Goodreads helps you keep track of books you want to read.
Start by marking “The DC Comics Guide to Writing Comics” as Want to Read:
The DC Comics Guide to Writing Comics
Enlarge cover
Rate this book
Clear rating
Open Preview

The DC Comics Guide to Writing Comics

(DC Comics Guides)

4.02  ·  Rating details ·  1,122 ratings  ·  56 reviews
For any writer who wants to become an expert comic-book storyteller, The DC Comics Guide to Writing Comics is the definitive, one-stop resource!

In this valuable guide, Dennis O’Neil, a living legend in the comics industry, reveals his insider tricks and no-fail techniques for comic storytelling. Readers will discover the various methods of writing scripts (full script vs.
...more
Paperback, 128 pages
Published June 1st 2001 by Watson-Guptill (first published May 2001)
More Details... Edit Details

Friend Reviews

To see what your friends thought of this book, please sign up.

Community Reviews

Showing 1-30
Average rating 4.02  · 
Rating details
 ·  1,122 ratings  ·  56 reviews


More filters
 | 
Sort order
Start your review of The DC Comics Guide to Writing Comics
Diz
Jul 27, 2019 rated it liked it
Shelves: comics, writing
This is an introduction to writing for the comics industry. The content covers some of the basics of writing such as Chekhov's gun and Hitchcock's thoughts on suspense, so those with some understanding of story writing and structure won't find much new here. Perhaps it would be a good book for someone who is writing for the first time and hasn't read much about writing. For me, the best part of the book is that it includes a lot of inked DC comics without the colors. Those pages are beautiful to ...more
Wes Locher
Oct 05, 2010 rated it really liked it
The DC Guide to Writing Comics by Dennis O'Neil is a quick little romp through the utter basics of story structure, scripting, and dialoging.

Having been a huge fan of comic books for as long as I can remember, I've always had the desire to write and publish my own mainly just because I think it would be fun. For me, sequential art has always been a medium that ties together well-written prose with artwork that's exciting and and full of detail.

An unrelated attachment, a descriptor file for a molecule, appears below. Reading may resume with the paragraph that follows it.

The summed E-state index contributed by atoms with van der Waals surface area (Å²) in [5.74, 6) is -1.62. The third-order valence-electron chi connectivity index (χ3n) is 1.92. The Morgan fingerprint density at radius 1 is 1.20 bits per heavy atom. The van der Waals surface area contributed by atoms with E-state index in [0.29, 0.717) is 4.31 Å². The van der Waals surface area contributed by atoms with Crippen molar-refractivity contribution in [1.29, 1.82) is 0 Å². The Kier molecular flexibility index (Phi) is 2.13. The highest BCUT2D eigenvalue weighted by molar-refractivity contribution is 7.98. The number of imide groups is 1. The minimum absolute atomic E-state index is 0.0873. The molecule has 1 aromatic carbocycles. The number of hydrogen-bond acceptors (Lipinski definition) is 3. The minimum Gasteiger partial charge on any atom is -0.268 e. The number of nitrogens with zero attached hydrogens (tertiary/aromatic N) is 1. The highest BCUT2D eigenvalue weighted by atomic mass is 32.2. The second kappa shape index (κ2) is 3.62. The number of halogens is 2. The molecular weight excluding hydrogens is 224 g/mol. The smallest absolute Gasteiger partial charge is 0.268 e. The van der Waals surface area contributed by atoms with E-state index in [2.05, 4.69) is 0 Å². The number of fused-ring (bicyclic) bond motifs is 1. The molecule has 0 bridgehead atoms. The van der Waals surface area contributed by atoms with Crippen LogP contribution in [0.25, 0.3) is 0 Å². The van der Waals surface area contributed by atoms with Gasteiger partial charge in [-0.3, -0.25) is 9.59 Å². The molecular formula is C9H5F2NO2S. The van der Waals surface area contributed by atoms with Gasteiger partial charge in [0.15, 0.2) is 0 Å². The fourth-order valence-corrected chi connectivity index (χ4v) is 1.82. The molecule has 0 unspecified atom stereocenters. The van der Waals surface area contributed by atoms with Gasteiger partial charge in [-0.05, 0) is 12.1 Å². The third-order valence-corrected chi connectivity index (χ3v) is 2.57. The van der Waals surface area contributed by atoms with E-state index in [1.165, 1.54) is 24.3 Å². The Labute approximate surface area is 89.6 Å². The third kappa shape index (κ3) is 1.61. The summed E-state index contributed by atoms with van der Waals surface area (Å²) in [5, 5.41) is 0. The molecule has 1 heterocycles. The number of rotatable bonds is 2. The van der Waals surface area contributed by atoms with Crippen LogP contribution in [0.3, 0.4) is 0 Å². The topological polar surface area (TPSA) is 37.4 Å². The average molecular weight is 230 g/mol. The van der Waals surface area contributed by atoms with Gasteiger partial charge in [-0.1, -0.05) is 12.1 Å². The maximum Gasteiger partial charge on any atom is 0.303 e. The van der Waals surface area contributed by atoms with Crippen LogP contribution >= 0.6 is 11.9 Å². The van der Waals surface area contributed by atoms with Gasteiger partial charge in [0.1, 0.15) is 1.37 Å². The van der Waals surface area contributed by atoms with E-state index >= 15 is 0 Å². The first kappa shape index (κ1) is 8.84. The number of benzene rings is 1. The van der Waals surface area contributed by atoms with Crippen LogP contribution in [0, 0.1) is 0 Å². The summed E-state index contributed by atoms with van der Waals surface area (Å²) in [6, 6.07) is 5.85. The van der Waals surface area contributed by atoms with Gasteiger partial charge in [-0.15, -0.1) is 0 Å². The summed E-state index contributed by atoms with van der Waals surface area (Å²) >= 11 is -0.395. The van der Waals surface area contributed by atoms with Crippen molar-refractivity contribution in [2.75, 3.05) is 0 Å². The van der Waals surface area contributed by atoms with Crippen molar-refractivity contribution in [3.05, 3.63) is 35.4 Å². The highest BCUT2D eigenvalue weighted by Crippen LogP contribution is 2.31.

If you don't know the first thing about writing
...more
Zane
Oct 17, 2008 rated it liked it
There is a common idea that you have to know the formula to break it. This book gives the formula to DC comics. It is sort of sad and demystifying, but for the most part maybe we could already see through it. I am glad DC is not overrun by this formula, but I can definitely see its presence. The author says every super hero story should start with action, so someone picking up your book will buy it. Now I want to go to a comic store and look to see if that is the general rule. What if it is, and ...more
Eugene booker
Oct 02, 2010 rated it it was amazing
Books great for any begging writer, get all the trade from Denny Oneil.
It goes into things like story structre and writing graphic novels, short stories and the like. Reccomended for anyone who wants to know ho to write comics!
Samson
Jan 08, 2020 rated it liked it
a very clear guide to writing comics. It was technical for sure, but it shied away from incredibly dreary material. but at points it was boring
Stuart
Nov 10, 2015 rated it did not like it
Shelves: writing
This is actually a pretty terrible book. Much of that is because I just finished Alan Moore's book on writing so maybe he ruined it for me. But O'Neil is so conservative in his ideas about writing that he never really suggests anything that would actually distinguish one as a better writer. It seems like a lot of what Moore considers in his book to be irrelevant. And Moore was writing in 1985.

True, a lot of what O'Neil does say sounds like the lesson plan from your Middle School English
...more
Daryl
Apr 29, 2012 rated it liked it